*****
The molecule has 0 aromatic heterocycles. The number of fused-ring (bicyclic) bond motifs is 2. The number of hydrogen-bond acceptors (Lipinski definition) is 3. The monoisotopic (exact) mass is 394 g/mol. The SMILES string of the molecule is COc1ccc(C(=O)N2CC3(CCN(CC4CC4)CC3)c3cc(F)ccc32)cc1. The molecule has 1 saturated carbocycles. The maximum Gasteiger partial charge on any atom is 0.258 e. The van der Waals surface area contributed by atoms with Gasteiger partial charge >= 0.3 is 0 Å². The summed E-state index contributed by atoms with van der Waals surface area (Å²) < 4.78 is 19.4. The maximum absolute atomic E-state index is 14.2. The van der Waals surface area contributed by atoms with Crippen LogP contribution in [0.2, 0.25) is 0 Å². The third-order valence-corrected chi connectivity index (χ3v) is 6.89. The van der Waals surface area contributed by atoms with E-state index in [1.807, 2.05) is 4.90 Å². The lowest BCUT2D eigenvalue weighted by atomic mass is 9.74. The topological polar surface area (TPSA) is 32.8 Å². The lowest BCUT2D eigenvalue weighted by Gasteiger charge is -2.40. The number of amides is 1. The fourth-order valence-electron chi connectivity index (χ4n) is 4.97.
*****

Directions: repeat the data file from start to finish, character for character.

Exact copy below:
The molecule has 0 aromatic heterocycles. The number of fused-ring (bicyclic) bond motifs is 2. The number of hydrogen-bond acceptors (Lipinski definition) is 3. The monoisotopic (exact) mass is 394 g/mol. The SMILES string of the molecule is COc1ccc(C(=O)N2CC3(CCN(CC4CC4)CC3)c3cc(F)ccc32)cc1. The molecule has 1 saturated carbocycles. The maximum Gasteiger partial charge on any atom is 0.258 e. The van der Waals surface area contributed by atoms with Gasteiger partial charge >= 0.3 is 0 Å². The summed E-state index contributed by atoms with van der Waals surface area (Å²) < 4.78 is 19.4. The maximum absolute atomic E-state index is 14.2. The van der Waals surface area contributed by atoms with Crippen LogP contribution in [0.2, 0.25) is 0 Å². The third-order valence-corrected chi connectivity index (χ3v) is 6.89. The van der Waals surface area contributed by atoms with E-state index in [1.807, 2.05) is 4.90 Å². The lowest BCUT2D eigenvalue weighted by atomic mass is 9.74. The topological polar surface area (TPSA) is 32.8 Å². The lowest BCUT2D eigenvalue weighted by Gasteiger charge is -2.40. The number of amides is 1. The fourth-order valence-electron chi connectivity index (χ4n) is 4.97.